Noise is not my friend. You might even call noise my nemesis because it can overwhelm me to a point where I feel out of control of my own mind. If you ask my kids what the rules are for the car, they will tell you no music, no questions, and no yelling because the noise makes it hard for me to drive without feeling distracted. Shopping too, especially in countries where music is played loudly can flood me. Add in blinking lights, foreign languages, and four kids and I will not remember why I went shopping in the first place.
I’m finding, however, that noise is not just outside the home but it is also found in my computer and on my TV. This noise isn’t stimulating my ears, but it floods me in the same way, inundating my body with anxiety and frustration.
It isn’t the sound, it is all the opinions and facts and science and politics that overwhelm me. It becomes a cacophony of noise that consumes my mind. It has me wondering why I continue to put myself in the position of being overwhelmed. Why do I keep looking up new articles or podcasts or books? What need is it fulfilling in my life?
I think most of us in cross-cultural ministry desire to see change in the world. I know that I have been anxious that God wouldn’t send me a burning bush or nervous that I missed my chance at living on the front lines.
I find myself drawn to a myriad of information ranging from church and faith to social justice, politics and other social issues because it makes me feel important. It gives me the rush of being a part of something big and it serves to distract me from the more painful and personal matters of self-loathing, anxieties, insecurities and boredom.
It keeps problems at arm’s length, however. When I am consuming articles on politics, for example, I am focusing my emotional energy on those outside myself and I’m buffered against any real emotion. Even the heated disagreements on Facebook allow me to express frustration and anger externally at ‘those’ people while requiring no actual sacrifice.
I am easily tempted to open my browser for a quick scroll on social media and there is always something new to be angry about or jealous about or enthralled with but for all the information at my fingertips I am stunting my own growth and numbing my personal feelings.
But the goodness of God keeps prompting me with 1 Thessalonians 4:11: “Make it your ambition to lead a quiet life; you should mind your own business and work with your hands, just as we told you.”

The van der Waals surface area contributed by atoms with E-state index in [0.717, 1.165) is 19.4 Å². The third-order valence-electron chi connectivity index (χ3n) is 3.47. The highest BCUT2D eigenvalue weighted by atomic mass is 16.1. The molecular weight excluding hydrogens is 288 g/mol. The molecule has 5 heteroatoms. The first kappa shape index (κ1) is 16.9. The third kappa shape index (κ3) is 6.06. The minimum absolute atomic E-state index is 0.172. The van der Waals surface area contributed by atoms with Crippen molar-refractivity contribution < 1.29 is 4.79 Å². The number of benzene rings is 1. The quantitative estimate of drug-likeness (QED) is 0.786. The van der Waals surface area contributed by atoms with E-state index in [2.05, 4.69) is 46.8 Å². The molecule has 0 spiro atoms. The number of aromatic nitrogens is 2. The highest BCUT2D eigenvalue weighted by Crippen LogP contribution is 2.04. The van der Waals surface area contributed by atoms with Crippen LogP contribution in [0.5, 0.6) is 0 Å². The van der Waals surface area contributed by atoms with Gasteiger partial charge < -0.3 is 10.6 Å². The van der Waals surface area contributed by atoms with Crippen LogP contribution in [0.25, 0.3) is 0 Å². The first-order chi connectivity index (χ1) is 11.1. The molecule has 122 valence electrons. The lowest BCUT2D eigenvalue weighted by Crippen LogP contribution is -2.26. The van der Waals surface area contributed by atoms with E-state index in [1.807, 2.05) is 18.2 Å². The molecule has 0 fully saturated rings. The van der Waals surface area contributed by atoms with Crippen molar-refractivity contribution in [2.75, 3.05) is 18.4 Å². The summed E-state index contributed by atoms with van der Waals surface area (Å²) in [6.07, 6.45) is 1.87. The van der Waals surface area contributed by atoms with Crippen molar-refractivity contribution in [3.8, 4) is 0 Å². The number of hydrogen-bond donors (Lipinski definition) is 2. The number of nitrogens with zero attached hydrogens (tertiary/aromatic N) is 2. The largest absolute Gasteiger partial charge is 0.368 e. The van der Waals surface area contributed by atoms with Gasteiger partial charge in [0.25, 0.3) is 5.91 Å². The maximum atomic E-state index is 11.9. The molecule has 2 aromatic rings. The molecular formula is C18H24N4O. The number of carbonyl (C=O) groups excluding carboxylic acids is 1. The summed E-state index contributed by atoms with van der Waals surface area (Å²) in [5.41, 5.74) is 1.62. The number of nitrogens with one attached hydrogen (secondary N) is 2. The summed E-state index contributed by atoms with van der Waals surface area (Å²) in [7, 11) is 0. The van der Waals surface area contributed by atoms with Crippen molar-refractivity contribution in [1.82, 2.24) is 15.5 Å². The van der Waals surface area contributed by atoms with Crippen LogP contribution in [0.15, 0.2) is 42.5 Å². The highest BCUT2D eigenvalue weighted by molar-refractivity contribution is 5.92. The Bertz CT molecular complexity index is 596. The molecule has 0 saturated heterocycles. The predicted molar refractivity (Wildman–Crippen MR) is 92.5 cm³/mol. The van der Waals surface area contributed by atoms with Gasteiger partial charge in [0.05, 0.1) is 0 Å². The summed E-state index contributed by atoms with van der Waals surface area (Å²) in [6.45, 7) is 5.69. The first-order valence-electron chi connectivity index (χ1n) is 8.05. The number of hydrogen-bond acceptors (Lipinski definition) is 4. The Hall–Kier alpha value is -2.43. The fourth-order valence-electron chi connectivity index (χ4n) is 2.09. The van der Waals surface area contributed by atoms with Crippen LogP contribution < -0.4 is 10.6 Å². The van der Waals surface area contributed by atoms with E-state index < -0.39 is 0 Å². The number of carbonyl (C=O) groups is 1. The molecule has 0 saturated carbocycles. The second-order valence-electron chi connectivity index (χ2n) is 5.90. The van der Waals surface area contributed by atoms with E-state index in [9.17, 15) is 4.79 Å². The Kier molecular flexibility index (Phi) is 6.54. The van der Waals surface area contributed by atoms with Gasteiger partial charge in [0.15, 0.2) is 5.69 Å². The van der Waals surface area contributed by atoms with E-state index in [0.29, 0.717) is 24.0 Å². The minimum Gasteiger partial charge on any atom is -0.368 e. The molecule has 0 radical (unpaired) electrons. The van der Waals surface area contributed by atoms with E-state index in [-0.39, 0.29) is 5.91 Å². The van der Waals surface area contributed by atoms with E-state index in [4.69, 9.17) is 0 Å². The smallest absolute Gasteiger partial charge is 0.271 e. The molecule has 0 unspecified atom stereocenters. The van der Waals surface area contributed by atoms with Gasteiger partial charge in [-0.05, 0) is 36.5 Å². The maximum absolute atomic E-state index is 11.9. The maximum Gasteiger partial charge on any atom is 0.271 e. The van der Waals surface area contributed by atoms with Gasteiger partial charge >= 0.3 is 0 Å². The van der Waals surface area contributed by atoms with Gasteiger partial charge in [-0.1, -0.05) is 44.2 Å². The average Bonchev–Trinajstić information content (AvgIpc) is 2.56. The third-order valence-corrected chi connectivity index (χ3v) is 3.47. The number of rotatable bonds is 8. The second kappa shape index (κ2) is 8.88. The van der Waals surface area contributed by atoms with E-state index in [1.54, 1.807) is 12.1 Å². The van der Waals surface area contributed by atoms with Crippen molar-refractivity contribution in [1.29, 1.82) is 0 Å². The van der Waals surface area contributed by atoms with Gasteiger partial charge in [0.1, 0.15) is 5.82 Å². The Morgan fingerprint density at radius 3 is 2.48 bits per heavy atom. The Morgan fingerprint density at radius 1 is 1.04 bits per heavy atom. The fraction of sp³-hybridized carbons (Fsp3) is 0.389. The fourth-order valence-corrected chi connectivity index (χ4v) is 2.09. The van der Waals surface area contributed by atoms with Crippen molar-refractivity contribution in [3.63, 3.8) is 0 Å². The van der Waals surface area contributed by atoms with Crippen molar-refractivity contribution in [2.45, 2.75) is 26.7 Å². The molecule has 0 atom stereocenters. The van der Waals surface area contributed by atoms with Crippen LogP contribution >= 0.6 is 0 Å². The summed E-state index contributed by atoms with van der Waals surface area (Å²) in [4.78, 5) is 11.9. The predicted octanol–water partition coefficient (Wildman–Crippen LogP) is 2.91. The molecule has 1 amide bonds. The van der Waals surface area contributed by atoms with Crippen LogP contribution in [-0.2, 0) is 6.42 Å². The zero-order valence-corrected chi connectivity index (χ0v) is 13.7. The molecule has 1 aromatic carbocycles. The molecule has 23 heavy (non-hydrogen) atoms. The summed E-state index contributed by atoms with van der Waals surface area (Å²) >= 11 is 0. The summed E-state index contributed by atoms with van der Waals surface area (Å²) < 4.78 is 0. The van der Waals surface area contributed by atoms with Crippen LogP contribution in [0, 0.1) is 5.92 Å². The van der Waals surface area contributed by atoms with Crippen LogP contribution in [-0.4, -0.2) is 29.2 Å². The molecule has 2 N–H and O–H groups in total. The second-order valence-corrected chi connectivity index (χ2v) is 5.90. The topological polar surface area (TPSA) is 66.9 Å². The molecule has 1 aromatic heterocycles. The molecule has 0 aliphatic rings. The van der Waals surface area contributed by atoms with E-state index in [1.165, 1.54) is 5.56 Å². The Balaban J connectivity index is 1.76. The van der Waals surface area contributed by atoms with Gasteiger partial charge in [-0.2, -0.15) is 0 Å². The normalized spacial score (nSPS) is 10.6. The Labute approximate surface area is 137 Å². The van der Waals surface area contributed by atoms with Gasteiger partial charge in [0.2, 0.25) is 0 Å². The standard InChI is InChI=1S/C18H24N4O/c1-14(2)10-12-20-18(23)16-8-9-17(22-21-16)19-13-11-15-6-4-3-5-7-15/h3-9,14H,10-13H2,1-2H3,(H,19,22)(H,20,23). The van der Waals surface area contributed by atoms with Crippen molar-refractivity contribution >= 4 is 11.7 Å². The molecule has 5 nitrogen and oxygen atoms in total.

I’m finding that it can be safer to keep our world so big that we don’t have to see what is in front of us. I can read all the articles on the internet about homelessness. I can have an opinion on why there are so many homeless in California and what should be done about it. I can blame politicians and the lack of mental health institutions, but I’ve done nothing to resolve the reality of the man, who smells like urine, asking me to buy him Lunchables at the grocery store.
It is easier to be up on the ivory tower looking down because ideas are easier to deal with than reality.
The Gospel, our good news, isn’t about big ideas and ideologies. The gospel is about a good God that enters into our lives to affect deep change in our hearts and souls, to call us back to our original purpose of loving and being loved by God. The gospel fleshes out the lies that we believe about ourselves and others so that we can interact without causing more pain. It is first personal before it can ever be communal.
We are often told to see the big picture of what God is doing but today I hear God telling me the opposite. Keep your world small, he says. Look your children in the eye and play. Sit in silence and deal with the unrest in your soul. See your neighbors and know them and their needs. Listen to the words people speak. Wash your dishes, make your bed, kiss your husband and sleep soundly. When you come face to face with injustice or loss, I will give you the strength and wisdom you need to face the moment, to show mercy and to love in humility.
Big ideas only make a difference through the smallest of actions. So, instead of focusing on big and grand ideas, I will begin to act out my convictions on the lowest of levels. I will let the cacophony of noise fade away so that my mind can be clear enough to see what God is asking me to do day to day. I will do justice. I will love mercy. I will walk humbly.
How can you make your world smaller? How can you act out your convictions in small ways?